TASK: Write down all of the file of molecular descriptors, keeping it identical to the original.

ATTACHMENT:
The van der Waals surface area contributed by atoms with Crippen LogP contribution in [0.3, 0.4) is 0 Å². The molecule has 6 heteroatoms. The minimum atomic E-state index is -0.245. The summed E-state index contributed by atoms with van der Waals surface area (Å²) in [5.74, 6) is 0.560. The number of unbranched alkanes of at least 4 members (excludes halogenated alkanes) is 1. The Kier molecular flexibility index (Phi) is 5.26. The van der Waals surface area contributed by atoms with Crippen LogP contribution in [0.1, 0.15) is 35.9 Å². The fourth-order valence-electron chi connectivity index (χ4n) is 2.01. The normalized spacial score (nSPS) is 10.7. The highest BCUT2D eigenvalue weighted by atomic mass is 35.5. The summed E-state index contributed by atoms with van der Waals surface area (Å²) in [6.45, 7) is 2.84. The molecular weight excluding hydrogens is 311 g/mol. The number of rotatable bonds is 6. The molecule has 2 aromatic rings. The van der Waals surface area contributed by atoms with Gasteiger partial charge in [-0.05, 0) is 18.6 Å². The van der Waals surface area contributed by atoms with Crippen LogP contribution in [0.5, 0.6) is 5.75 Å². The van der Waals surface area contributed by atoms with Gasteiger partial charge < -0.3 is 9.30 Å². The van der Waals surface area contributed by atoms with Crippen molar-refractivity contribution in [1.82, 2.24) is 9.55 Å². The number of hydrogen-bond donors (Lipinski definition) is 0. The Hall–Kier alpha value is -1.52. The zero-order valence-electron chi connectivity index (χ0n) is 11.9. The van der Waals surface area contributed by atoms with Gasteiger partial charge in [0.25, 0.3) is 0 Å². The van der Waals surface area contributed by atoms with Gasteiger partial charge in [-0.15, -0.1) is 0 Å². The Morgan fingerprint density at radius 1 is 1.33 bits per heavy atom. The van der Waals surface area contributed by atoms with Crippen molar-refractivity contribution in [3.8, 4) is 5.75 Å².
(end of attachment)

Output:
The van der Waals surface area contributed by atoms with Crippen LogP contribution in [0.3, 0.4) is 0 Å². The molecule has 6 heteroatoms. The minimum atomic E-state index is -0.245. The summed E-state index contributed by atoms with van der Waals surface area (Å²) in [5.74, 6) is 0.560. The number of unbranched alkanes of at least 4 members (excludes halogenated alkanes) is 1. The Kier molecular flexibility index (Phi) is 5.26. The van der Waals surface area contributed by atoms with Crippen LogP contribution in [0.1, 0.15) is 35.9 Å². The fourth-order valence-electron chi connectivity index (χ4n) is 2.01. The normalized spacial score (nSPS) is 10.7. The highest BCUT2D eigenvalue weighted by atomic mass is 35.5. The summed E-state index contributed by atoms with van der Waals surface area (Å²) in [6.45, 7) is 2.84. The molecular weight excluding hydrogens is 311 g/mol. The number of rotatable bonds is 6. The molecule has 2 aromatic rings. The van der Waals surface area contributed by atoms with Gasteiger partial charge in [-0.05, 0) is 18.6 Å². The van der Waals surface area contributed by atoms with Crippen LogP contribution in [0.5, 0.6) is 5.75 Å². The van der Waals surface area contributed by atoms with Gasteiger partial charge < -0.3 is 9.30 Å². The van der Waals surface area contributed by atoms with Crippen molar-refractivity contribution in [1.82, 2.24) is 9.55 Å². The number of hydrogen-bond donors (Lipinski definition) is 0. The Hall–Kier alpha value is -1.52. The zero-order valence-electron chi connectivity index (χ0n) is 11.9. The van der Waals surface area contributed by atoms with Gasteiger partial charge in [0.25, 0.3) is 0 Å². The van der Waals surface area contributed by atoms with Gasteiger partial charge in [-0.15, -0.1) is 0 Å². The Morgan fingerprint density at radius 1 is 1.33 bits per heavy atom. The van der Waals surface area contributed by atoms with Crippen molar-refractivity contribution in [3.8, 4) is 5.75 Å².